Andy Kostek folk rock singer songwriter Southampton Hampshire Andy Kostek has just released his new album My Mirage on CD Baby, and to help him out I’ve just updated his Micro-Site with the new information. I’ve made a few other little changes too! Andy’s well set up with a website and networking profiles - MySpace, CD Baby, Facebook, Twitter, Flickr, ReverbNation - but, how many of you bands and artists know the difference between a website and a profile? Ever since I started helping bands to promote their websites back in August 2004, I have been amazed by the number of bands who have folded and by the number of bands who have abandoned their websites in favour of social networking portfolios (a collection of social networking profiles)! While I realize that these two facts aren’t wholly connected, there is in my opinion a correlation. I think that when a band gives up its website in favour of a social networking portfolio it is a sign of decline and dissolution - it certainly says their website wasn’t working, and maybe it also says they are not very good at networking - I was not talking about Andy there!

A Website is your place on the Internet, you own it and you can express yourself no matter how you like there. A Profile Page is part of someone else’s website, you don’t own it and there are limitations. MySpace, for instance, isn’t your space, it’s Rupert Murdoch’s News Corporation’s space! So, an important difference between a website and a profile page is, you own the website not the profile page. I’ve got a 101 Reasons Why Your Band Needs A Website but, I think the top three are (not in any special order):

  • Owning a Website shows credibility, control and professionalism.
  • Your website is at the top of the promotion, marketing pyramid, your profile pages should form the strong foundation.
  • Your fans want you to have a Website.

Andy Kostek My Mirage, 11 tracks - CD price: $10.99, MP3 price: $9.99 on CD Baby The Crème de la Crème of profile pages is the UBP Micro-Site - they’re a marketeer’s linking dream, however, they are much under valued and misunderstood by the music community who are in favour of social networking. It will be interesting to see if my little effort helps him. Good Luck Andy.

Unsigned Band Promotion
~ helping musicians and artists get their websites noticed by fans, search engines
and the music industry in half the time they could do it on their own ~

January 25, 2010

Swanzai - Website Design For Indie Bands

Filed under: Band News, Band Promotion — ian @ 11:01 pm

Swanzai Design | quality graphic and web site design for bandsI was contacted by Michael Swando of Swanzai - he wants a link, I wonder if he’ll link back? I doubt it! I get the impression he’s on the up - he has done some very good posters. This is what he has to say about himself: is a small graphic design firm based in Chicago, IL, specializing in creating high-end show posters, websites, flyers, and merchandise for bands and musicians. We’ve got over 8 years experience and dozens of stunning posters and websites already created for bands in Detroit, Chicago, and Phoenix. On top of this, we’ve adjusted our pricing down to nearly self-defeatingly low rates, and pulled out all the stops to bring in every unsigned band who needs the step-up quality design can give you.

Hanging out, working, and living with numerous musicians and bands over the past 4-5 years especially has opened our eyes to the symbiotic relationship between visual artists and bands. Oftentimes a band can be identified by a unique visual style that accompanies their music in the forms of Album Art, Merchandise, Show Posters and now Websites, and similarly - the work that designers do could scarcely be possible without the legacy of musicians sharing their music for inspiration.

Swanzai understands this. We also understand the budget unsigned artists can be under, and the priority of getting your music out there so the world can hear. We believe our prices are about as low as can be justified, and we’re working to include more relevant discounted package deals. Not every band has the pull to afford a different show poster for every show, so we make it easy to buy a discounted set of different posters that are reusable - just write in the info for each show and keep your promos fresh while still stretching your buck.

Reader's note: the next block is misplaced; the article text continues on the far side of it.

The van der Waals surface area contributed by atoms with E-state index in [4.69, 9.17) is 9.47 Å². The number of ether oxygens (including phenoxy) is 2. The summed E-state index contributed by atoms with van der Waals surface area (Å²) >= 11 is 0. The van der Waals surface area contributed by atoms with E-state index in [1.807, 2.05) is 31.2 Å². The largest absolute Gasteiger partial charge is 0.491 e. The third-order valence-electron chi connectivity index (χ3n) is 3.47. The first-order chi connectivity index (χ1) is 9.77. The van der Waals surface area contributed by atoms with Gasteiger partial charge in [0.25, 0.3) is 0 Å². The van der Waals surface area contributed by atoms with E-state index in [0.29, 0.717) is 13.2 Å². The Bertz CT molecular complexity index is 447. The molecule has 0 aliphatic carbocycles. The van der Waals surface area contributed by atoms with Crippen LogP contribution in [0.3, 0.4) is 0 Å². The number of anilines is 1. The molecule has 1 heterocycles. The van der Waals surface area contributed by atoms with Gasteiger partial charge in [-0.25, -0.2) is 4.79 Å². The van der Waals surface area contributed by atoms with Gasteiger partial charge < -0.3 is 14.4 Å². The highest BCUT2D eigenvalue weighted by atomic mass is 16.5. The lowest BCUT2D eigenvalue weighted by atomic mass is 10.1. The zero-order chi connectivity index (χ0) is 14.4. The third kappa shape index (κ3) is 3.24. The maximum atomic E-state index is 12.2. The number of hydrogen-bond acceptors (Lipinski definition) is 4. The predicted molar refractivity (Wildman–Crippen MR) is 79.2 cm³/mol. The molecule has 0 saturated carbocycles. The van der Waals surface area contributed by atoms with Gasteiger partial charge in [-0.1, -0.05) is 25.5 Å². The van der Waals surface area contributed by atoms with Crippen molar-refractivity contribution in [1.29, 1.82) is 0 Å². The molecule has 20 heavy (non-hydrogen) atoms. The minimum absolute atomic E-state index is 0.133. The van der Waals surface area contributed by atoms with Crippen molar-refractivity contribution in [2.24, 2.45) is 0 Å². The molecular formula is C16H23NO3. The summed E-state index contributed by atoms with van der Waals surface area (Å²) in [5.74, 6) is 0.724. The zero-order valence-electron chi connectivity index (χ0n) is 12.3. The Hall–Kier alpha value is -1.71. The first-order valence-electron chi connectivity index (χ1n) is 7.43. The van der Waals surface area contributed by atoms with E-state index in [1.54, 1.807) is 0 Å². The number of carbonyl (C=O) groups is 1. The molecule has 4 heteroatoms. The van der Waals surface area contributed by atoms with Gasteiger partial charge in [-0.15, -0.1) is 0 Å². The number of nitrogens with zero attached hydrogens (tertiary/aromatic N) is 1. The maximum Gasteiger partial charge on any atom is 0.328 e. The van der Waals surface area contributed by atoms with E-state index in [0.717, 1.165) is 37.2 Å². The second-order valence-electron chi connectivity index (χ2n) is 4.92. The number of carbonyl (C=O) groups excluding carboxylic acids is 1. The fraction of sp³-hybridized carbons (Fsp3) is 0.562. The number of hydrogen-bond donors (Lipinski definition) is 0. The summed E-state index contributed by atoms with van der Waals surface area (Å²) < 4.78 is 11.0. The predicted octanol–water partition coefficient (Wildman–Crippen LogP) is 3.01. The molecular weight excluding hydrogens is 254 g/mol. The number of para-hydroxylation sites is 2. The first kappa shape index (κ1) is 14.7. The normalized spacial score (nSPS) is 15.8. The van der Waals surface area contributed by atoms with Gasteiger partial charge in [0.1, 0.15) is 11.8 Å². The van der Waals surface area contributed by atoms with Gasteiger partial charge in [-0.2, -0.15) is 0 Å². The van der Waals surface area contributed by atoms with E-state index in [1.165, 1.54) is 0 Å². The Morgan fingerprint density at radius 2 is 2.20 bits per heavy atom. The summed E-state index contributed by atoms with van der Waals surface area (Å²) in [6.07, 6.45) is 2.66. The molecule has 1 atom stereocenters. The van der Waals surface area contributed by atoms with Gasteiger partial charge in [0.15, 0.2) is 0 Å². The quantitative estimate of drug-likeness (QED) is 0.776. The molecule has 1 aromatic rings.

Apart from being, in our opinion, pretty good-looking,’s Web Products can help out the unsigned band in several ways. Starting at $150 for your basic landing site to $600 for a fully-automatic multimedia music-selling machine, each of our websites are 100% custom-made and never from a template. Integrating your web site into a Content Management System (starting at $300) not only gives every bandmate the ability to update your site from anywhere from a familiar (think Blogger / Facebook) interface, but allows us to easily incorporate advanced features such as selling your music, swag, & mp3s online, incorporating a blog, videos, and social media, and more.

Swanzai is a fresh, young update to the online band design scene. With fresh, unique, high-end work and the lowest prices around, we’re primed to become the go-to source for budget show posters and web sites for the Unsigned + Indie Band Scene. Rock on.

As I said I like Michael’s work, I was taken by the Amen Cowboy poster. One thing that did strike me as very odd though, Amen Cowboy who have got a MySpace, haven’t got a website!! Stranger and stranger, they haven’t even bought their Domain Name. is still up for grabs - I like the name Amen Cowboy… I think I might do me some rustling.

November 1, 2009

Themis’s Band Promotion Targets First Lady!

Filed under: General Musings, Band Promotion — ian @ 4:21 pm

Themis the underground gothic rock band from Aurora, Ontario pissed me off last week by sending me an email using carbon copy (CC) instead of blind carbon copy (BCC), consequently I’m looking and laughing at the dynamics and interconnections of Themis’s odd list of email contacts - the funniest being, “”. My email address is there too, not so funny.

The CC facility in your email client will add a selected entry from your address book to an email message, and display their email address in the header information. The BCC does the same but hides their email address in the header information. So, CC shows the email addresses and BCC hides the email addresses - each method has its uses. If you are going to send out an emailshot, use BCC to hide the addresses and you will not annoy anyone - especially the First Lady!